From #WeNeedDiverseBooks to the recent #dontselfneglect, Twitter campaigns to encourage diverse voices in writing are gloriously active right now. This is awesome! I am delighted that there is a push to recognise the value of diverse voices in fiction and the benefits this has for wider tolerance and acceptance of all folks, just being who they are. But I struggle with this recognition in my own writing and, from browsing the #dontselfneglect hashtag, I'm not alone. So, I'm going to tell you a little bit about me - more self-disclosure than I'm usually comfortable with - and I'm going to try to explain why participating in conversations about authenticity and diversity in writing is so difficult for me. Who am I? If I had to describe my identity, I would say I'm a bisexual, Christian, mixed-race, cis woman. However, I would shy away from describing myself as a woman of colour or LGBTQ, even though I am both of those things. Why is that? Woman...
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When Sidekicks Take Centre Stage

In any fictional universe, the world revolves around the protagonist. Any "extras", sidekicks or love interests are very much subservient to the hero - though, if they are well-realised, they all think they're looking out for their own interests. It's only the writer who is leading them on to serve the hero and the narrative. Over at the Crime Readers' Association website, I wrote about Supporting Cast: Breathing Life into Secondary Characters. I even made reference to my favourite Hark, a vagrant webcomic. I mentioned Cerys Carr, who started life as nothing more than a gobby teenage sister to one of my protagonists and ended up playing a major part in Code Runner. She's also prominent in Book #3, and shows no sign of fading away. The beauty of a well-developed supporting cast of "sidekicks" to your hero is that they can leap to the fore at any moment. In television, this may even progress to them gaining their own show - for...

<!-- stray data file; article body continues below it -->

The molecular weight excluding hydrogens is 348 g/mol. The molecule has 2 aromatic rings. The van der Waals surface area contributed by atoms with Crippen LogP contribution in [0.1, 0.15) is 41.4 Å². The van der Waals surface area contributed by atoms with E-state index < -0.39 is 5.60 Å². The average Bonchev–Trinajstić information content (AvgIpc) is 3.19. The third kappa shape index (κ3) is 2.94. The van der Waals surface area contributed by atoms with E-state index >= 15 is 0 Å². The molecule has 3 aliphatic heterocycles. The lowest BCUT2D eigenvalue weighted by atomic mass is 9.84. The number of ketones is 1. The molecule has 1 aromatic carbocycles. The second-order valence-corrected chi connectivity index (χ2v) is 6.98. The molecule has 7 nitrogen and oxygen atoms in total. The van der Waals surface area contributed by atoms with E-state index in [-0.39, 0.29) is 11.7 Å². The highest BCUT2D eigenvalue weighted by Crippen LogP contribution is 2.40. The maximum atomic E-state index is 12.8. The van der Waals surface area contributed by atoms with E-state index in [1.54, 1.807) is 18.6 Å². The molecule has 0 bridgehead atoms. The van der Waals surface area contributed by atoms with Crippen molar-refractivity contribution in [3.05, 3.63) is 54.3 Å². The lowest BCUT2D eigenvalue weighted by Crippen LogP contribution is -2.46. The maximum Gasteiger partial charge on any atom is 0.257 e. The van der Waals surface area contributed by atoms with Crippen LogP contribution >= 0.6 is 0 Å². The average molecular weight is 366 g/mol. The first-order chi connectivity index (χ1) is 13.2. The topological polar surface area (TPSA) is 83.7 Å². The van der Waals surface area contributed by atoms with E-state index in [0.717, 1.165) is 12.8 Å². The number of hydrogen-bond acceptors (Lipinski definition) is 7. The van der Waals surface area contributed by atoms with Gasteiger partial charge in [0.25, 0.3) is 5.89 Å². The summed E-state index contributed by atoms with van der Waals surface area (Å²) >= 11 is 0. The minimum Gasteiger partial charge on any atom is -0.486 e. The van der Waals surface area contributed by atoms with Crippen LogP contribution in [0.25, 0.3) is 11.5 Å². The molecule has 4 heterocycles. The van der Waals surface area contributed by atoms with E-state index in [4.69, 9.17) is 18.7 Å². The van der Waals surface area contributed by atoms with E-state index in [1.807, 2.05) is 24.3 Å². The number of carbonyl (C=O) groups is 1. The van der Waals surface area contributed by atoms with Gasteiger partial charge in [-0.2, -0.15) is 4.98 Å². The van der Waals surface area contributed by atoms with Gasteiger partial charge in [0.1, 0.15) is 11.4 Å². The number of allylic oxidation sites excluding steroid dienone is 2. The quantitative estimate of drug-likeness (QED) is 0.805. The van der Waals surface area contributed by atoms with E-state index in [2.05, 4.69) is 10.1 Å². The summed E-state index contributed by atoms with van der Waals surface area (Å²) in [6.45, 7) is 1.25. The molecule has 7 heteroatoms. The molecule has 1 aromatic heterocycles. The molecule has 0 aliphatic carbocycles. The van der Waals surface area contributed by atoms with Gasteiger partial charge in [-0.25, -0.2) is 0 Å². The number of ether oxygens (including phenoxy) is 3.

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Writers’ Tools: Scene-by-Scene

As NaNoWriMo drains words from me like a gigantic novel leech, I have to take that tried-and-tested piece of November advice and silence my inner editor. The emphasis of Nano has always been word count above all else, with the idea that we can fix all in the edit - in a similar way that film-makers "fix it in post". If you're an intricate plotter, you probably start any new project, novel or screenplay or other, with a thick wedge of notes and an exact play-by-play of how your finished project is going to look. If, however, you're like me, you probably start with broad brushstrokes and then fill in the finer details as you go on. You may have a beginning, a middle and an end but how exactly those are going to fit together may be a complete mystery. I hold an interesting position in that I am both a screenwriter and a novelist. Screenwriting tends to be much more heavy-handed...